Gen X, Gen Y, Gen Z… the alphabet soup of generational classifications continues to befuddle so many of us born not long after the end of the Prelapsarian Age. But to speak plainly and to the point I want to focus on those arts leaders that could easily be the children or even grandchildren of us Baby Boomers that have had the honor of leading arts organizations during the best years of our lives. Those artistic children and grandchildren of ours could be anyone born between 1975 or thereabouts and 1995 or thereabouts: mostly young men and women in their twenties or thirties or early forties, for whom room must be made so that they can re-invigorate the arts in our country. Whatever they may lack in on-the-job experience they can acquire while they bring to their various jobs energy, enthusiasm, and creativity.
Sometimes room is made because house-cleaning is in order. Three years ago, 42-year-old Edward Stafford was appointed Artistic Director of the New York City Ballet, succeeding 73-year-old Peter Martins, who was asked to resign after being accused of sexual harassment.
Jacob G. Padrón, the 38-year-old Latino now at the helm of New Haven’s Long Wharf Theatre came to his new position in 2018, succeeding septuagenarian Gordon Edelstein, who was asked to resign after being accused of sexual harassment.
James Levine music director of the Metropolitan Opera from 1976 to 2016 was terminated in 2018, aged 75, over sexual misconduct allegations.
Levine was 33 years old when he assumed the directorship of the largest musical organization in the United States. Stafford rose from the ranks of the New York City Ballet gradually, while Padrón came to his job at the Long Wharf handpicked from among several candidates after years at the helm of his Sol Project, which he founded while in his twenties.
At other times succession is brought about as a natural process of organizational renewal, as is the case with Jonathon Heyward, the newly appointed 29-year-old music director of the Baltimore Symphony Orchestra. Heyward is biracial, in addition to being the youngest ever principal conductor of a major American orchestra.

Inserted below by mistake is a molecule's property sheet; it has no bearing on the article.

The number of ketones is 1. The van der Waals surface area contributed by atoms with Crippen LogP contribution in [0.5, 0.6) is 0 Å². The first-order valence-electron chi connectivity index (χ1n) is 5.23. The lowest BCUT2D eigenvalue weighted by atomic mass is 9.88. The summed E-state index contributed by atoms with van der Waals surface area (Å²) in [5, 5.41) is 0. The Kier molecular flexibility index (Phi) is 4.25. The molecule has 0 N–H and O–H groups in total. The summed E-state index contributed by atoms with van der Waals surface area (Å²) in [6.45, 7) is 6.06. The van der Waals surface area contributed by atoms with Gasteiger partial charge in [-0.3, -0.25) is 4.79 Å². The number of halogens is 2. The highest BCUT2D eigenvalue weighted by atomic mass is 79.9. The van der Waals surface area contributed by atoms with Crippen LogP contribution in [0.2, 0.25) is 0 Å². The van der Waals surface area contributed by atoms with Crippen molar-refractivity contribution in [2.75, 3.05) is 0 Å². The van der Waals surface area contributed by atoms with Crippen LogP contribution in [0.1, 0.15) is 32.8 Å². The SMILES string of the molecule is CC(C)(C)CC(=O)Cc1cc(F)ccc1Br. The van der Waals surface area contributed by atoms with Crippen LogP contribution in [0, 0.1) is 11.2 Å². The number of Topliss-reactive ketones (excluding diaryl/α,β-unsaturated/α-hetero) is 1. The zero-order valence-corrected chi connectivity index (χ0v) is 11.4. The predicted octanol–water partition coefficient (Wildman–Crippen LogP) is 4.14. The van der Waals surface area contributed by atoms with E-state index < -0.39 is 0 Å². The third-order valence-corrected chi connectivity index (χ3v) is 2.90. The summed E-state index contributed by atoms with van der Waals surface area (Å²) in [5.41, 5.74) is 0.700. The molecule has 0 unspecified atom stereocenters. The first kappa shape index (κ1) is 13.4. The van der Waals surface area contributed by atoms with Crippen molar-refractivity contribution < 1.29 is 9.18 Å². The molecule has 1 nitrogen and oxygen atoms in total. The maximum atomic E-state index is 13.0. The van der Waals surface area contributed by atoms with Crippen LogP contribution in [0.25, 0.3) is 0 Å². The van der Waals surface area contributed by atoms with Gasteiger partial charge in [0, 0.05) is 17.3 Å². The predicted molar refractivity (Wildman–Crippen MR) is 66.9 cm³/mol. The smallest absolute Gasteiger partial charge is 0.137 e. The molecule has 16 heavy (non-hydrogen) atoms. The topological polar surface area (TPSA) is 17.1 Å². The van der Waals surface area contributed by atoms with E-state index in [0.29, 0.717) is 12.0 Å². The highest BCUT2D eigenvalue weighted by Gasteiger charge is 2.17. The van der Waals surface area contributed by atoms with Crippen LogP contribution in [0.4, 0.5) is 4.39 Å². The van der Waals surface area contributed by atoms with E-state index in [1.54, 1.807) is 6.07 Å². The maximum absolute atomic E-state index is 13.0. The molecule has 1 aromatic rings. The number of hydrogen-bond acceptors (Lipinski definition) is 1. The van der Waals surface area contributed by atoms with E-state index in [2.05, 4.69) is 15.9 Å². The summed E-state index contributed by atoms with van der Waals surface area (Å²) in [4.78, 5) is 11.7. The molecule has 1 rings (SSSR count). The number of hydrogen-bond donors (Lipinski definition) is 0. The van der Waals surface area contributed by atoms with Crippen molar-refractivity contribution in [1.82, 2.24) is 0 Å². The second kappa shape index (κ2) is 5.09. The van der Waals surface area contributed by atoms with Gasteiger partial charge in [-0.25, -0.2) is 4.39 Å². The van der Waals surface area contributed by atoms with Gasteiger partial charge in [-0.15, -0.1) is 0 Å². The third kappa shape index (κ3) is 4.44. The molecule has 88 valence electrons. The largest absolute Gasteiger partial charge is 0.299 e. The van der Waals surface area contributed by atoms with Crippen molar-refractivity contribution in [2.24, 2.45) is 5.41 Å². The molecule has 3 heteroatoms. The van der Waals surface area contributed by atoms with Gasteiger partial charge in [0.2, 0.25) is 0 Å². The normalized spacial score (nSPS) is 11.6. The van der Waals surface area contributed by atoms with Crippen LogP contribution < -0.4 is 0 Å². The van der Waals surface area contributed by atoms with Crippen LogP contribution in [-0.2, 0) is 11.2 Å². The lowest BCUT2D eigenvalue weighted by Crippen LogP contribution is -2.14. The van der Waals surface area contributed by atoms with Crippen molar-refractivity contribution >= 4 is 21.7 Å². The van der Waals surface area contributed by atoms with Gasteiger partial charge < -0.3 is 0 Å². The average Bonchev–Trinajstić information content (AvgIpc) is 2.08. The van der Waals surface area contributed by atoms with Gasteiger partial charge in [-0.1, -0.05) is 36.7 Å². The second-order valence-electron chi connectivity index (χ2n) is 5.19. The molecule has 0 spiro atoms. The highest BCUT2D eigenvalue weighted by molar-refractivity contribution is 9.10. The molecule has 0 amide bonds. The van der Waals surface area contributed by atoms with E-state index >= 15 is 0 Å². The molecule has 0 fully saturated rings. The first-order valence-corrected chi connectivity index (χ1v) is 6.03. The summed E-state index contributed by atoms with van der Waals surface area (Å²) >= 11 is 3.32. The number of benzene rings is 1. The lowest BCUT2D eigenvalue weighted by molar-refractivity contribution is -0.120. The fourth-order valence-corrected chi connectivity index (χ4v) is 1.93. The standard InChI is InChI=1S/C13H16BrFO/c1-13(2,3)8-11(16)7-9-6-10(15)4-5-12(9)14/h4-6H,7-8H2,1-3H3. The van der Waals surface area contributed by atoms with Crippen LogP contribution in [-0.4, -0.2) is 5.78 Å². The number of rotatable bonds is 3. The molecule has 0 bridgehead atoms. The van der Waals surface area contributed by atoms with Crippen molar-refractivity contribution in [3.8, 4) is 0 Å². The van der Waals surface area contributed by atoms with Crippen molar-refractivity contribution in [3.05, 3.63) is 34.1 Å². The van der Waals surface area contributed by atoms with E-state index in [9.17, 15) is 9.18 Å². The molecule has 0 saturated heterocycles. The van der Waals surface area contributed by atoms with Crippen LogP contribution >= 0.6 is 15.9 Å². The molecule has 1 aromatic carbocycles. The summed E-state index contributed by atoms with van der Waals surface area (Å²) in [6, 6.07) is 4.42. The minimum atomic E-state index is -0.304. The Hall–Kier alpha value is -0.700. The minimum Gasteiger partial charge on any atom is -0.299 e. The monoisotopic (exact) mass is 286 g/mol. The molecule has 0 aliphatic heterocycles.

The Cincinnati Chamber Orchestra recently hired 28-year-old Evan Gidley for the position of Executive Director of the CCO, effective May 23, 2022, and just weeks before the orchestra begins its summer season. Gidley will be responsible for managing the company’s operations and its financial resources, concert productions, musician relations, fundraising, and marketing – the kind of multi-tasking job that older arts administrators would balk at taking on.
In other instances, arts leaders sprint out of the gate without having any predecessors into whose shoes they must step. Such is the case with Tanya Bravo, the Executive Artistic Director of the Juggerknot Theatre Company, an interactive theater, and performance collective with a focus on the development of new works by emerging playwrights, that this young Latina has led for some time.
In some instances,succession is not part of the mix,as is the case with Michel Hausman, aged 40, the founding artistic director of Miami New Drama, a six-year-young theatre company based in Miami Beach that focuses on producing new works and Nicholas Richberg, the company’s Managing Director, aged 43, who has been a regular fixture of the South Florida theatre scene as one of the region’s most valued actors.
Sometimes opportunities for young arts leaders come available after serving in secondary positions, such as assistant conductors in symphony orchestras or marketing directors in theatre companies. But often appointments to the top positions in arts organizations are made after extended searches.
For years, South Florida’s Gablestage was led by the late Joseph Adler, one of South Florida’s theatre pioneers, after whose death a nation-wide search brought to the job of artistic director Bari Newport, a stage director in her early forties and former artistic director of the Penobscot Theatre Company now having just finished her first season.
The MET’s Music Director Yannick Nézet-Séguin landed his plum job at the MET at the age of 36 after major tenures as music director of the Rotterdam Philharmonic Orchestra and the Philadelphia Orchestra.
In the field of visual arts museums, the name of Max Hollein, now the 49-year-old director of the Metropolitan Museum of Art in New York, made history when he was hired to lead the Schirn Kunsthalle in Frankfurt, Germany at age 31. Since then, Alex Gartenfeld has led the Institute of Contemporary Art in Miami, Florida from age 27 to the present. Joshua Helmer, who leads the Erie Art Museum in Pennsylvania is 28 years old. Both Helmer and Gartenfeld have made well-earned gains in a field largely dominated by white, middle-aged men in their fifties and sixties.
The television star Joan Collins once said something along the lines of age being just a number and totally irrelevant unless one happens to be a bottle of wine. When it comes to the directorship of arts organizations, good young leaders, like good young wine, should be taken, their ages disregarded, and allowed to mature, after the old wine has been consumed or worse, begun to turn to vinegar.
Rafael de Acha © 2022